seasons have flavours. winter is citrus. i associate it with the bitter fragrance of seville oranges. these are the kind of oranges that require a generous amount of sugar to make them edible and are best preserved as marmalade. autumn is for apples, pears and quince. they love warming spices like cinnamon, cloves and star anise. spring is for rhubarb whose tartness loves sweet and crumble. summer is a combination of strawberries and elderflower.
it was j who introduced me to elderflower cordial. we had an evening post-work ritual that involved watching the gilmore girls; her with large glass of elderflower cordial and me with a mug of tea. i grew up in a country where mitchell’s fruit squash, homemade sharbat like that made of almonds or nimbu paani (lemonade) were quintessential summer quenchers. the cordials i found in london were much the same in purpose but with more interesting flavours – lemongrass and ginger, spiced berry and strawberry with elderflower. i prefer lengthening them with sparkling water and sliced lemon and sometimes a splash of gin or vodka.
floral essences can sometimes be overpowering. too much rosewater can make cordial soapy with a fragrance that is overbearing, much like the pungent wafts of itar on edgware road that assault the senses. but elderflower is nothing like that. it is delicate and possesses a subtle sweetness. it is the essence of long, languid summer days spent lying in the park. it is the sight of blue skies with wisps of cloud and bright white contrails. the blossoms themselves are frothy like soft peaks of whipped cream. they grow in careless abandon along the regent’s canal and in london’s many parks and open spaces.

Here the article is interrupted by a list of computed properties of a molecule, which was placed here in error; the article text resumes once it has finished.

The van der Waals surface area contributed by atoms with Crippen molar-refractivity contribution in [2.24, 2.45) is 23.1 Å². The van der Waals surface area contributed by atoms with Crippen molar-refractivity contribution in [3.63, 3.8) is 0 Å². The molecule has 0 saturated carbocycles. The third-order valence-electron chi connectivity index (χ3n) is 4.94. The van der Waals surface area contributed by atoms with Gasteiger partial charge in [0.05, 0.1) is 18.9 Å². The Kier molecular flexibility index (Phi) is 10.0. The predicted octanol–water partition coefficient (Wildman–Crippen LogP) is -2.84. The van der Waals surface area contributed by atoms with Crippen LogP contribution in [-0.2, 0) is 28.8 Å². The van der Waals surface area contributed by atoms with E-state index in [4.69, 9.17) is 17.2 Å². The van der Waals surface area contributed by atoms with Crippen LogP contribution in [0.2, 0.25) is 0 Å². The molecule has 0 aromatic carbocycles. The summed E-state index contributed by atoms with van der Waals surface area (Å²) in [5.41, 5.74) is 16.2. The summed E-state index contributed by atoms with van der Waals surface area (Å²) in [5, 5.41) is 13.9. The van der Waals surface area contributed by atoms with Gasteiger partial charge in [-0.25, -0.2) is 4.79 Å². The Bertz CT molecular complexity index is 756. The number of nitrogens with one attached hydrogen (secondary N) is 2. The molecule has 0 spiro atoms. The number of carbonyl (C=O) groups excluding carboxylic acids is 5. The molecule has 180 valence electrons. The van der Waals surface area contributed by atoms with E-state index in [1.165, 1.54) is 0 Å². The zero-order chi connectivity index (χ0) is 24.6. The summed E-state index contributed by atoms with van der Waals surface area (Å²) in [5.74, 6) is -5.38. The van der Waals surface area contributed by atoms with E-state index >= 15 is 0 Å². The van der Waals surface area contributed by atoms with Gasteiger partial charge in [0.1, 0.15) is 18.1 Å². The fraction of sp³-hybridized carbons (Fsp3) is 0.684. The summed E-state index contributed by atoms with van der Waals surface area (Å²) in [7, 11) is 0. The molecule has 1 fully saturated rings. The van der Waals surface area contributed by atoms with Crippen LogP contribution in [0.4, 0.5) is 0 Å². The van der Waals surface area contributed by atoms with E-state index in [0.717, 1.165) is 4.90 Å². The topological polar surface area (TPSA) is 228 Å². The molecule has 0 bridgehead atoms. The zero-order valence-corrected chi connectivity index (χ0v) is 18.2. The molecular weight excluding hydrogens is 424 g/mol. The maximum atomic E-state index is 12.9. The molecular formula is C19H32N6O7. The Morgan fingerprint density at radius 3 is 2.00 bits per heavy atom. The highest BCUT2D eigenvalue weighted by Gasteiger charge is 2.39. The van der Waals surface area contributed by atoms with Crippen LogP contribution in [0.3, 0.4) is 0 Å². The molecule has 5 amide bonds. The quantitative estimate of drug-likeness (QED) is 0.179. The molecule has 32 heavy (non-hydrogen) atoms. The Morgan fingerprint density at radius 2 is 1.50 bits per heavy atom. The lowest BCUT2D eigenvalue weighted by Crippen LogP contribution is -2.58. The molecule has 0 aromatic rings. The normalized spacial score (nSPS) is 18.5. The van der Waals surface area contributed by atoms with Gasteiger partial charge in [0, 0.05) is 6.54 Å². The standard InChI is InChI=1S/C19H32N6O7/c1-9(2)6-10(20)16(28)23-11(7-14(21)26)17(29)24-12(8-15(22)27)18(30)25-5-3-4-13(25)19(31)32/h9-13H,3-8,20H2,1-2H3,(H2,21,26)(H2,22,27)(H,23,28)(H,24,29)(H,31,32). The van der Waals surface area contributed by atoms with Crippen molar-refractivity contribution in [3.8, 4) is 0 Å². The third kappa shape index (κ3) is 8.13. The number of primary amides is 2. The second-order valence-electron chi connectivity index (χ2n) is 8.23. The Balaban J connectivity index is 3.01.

i have spent the last two years intending to make my own cordial and perhaps even elderflower liqueur. but i am a reluctant forager, hampered by unfamiliarity and a fear that i may pick the wrong blossoms. this year i made it to clattinger farm to see m and together we made a batch of cordial and light and feathery fritters. we picked the elderflowers from what she calls the giving tree, its boughs bent downwards to allow for easy picking.
once home, m set the cordial to boil filling the air with a wonderful aroma. meanwhile i made a batter using nigel slater’s recipe for classic elderflower fritters. the sparkling water along with a brief resting period is what aerates the batter. the architecture of elderflowers - a thick stem supporting a network of fine veins, holding a cloud of creamy white flowers lends itself perfectly to fritter making. i dipped the flowers into the batter and used the stem to press them into the hot oil, colouring the batter deep biscuit. m and i drizzled them with honey and served them to o. he ate them swiftly, almost as swiftly as their season.
|the giving tree|
from nigel slater's recipe
six elderflower heads
one hundred grams plain flour
two tablespoons sunflower oil
one hundred and seventy five ml sparkling water
one tablespoon sugar
one egg white
oil to fry
honey to drizzle
sift the flour into a mixing bowl. add the oil and sparkling water and beat the mixture into a thick paste. add the sugar and stir through. allow to rest for thirty minutes.
clean the elderflowers by dipping them in a clean bowl of water and shaking them gently.
place a wok on high heat and add enough oil to allow the fritters to fry comfortably. place a plate with a paper napkin near the wok to blot the fritters before serving.
finish the batter by beating the egg white into soft peaks before folding it into the batter. i must confess that we did not whisk the egg white but i am sure that following nigel’s instructions would make for an even lighter batter.
test the hotness of the oil by dropping a little batter into it. the batter should sizzle and colour instantly. take a hold of the thick stem of the elderflower and press into the batter. add it to the oil using the stem to press down into the oil. the fritter is ready when it is golden brown.
blot the fritter and serve immediately with a drizzle of honey. nigel dredges his with sugar but both m and i prefer the drizzle of honey as suggesed in this twist on the recipe. are best eaten hot and crisp.